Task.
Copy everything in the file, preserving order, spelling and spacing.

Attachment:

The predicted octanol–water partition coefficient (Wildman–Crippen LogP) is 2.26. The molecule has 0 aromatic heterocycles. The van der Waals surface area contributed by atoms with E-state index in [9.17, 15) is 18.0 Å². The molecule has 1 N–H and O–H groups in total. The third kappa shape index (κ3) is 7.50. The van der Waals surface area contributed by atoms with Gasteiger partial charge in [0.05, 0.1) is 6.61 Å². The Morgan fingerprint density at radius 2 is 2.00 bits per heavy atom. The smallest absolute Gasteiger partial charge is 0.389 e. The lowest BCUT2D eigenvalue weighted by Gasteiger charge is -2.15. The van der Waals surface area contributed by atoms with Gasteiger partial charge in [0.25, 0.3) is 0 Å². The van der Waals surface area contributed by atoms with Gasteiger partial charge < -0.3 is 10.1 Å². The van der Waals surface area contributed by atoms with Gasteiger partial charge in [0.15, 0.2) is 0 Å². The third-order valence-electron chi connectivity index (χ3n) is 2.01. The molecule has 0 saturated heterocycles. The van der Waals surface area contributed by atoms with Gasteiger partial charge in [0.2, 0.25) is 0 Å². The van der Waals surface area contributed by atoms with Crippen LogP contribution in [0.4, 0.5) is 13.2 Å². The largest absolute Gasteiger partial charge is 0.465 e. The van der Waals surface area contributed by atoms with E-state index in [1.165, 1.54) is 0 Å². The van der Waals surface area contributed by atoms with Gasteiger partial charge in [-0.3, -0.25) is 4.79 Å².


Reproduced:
The predicted octanol–water partition coefficient (Wildman–Crippen LogP) is 2.26. The molecule has 0 aromatic heterocycles. The van der Waals surface area contributed by atoms with E-state index in [9.17, 15) is 18.0 Å². The molecule has 1 N–H and O–H groups in total. The third kappa shape index (κ3) is 7.50. The van der Waals surface area contributed by atoms with Gasteiger partial charge in [0.05, 0.1) is 6.61 Å². The Morgan fingerprint density at radius 2 is 2.00 bits per heavy atom. The smallest absolute Gasteiger partial charge is 0.389 e. The lowest BCUT2D eigenvalue weighted by Gasteiger charge is -2.15. The van der Waals surface area contributed by atoms with Gasteiger partial charge in [0.25, 0.3) is 0 Å². The van der Waals surface area contributed by atoms with Gasteiger partial charge < -0.3 is 10.1 Å². The van der Waals surface area contributed by atoms with Gasteiger partial charge in [0.15, 0.2) is 0 Å². The third-order valence-electron chi connectivity index (χ3n) is 2.01. The molecule has 0 saturated heterocycles. The van der Waals surface area contributed by atoms with Gasteiger partial charge in [0.2, 0.25) is 0 Å². The van der Waals surface area contributed by atoms with Crippen LogP contribution in [0.4, 0.5) is 13.2 Å². The largest absolute Gasteiger partial charge is 0.465 e. The van der Waals surface area contributed by atoms with E-state index in [1.165, 1.54) is 0 Å². The van der Waals surface area contributed by atoms with Gasteiger partial charge in [-0.3, -0.25) is 4.79 Å².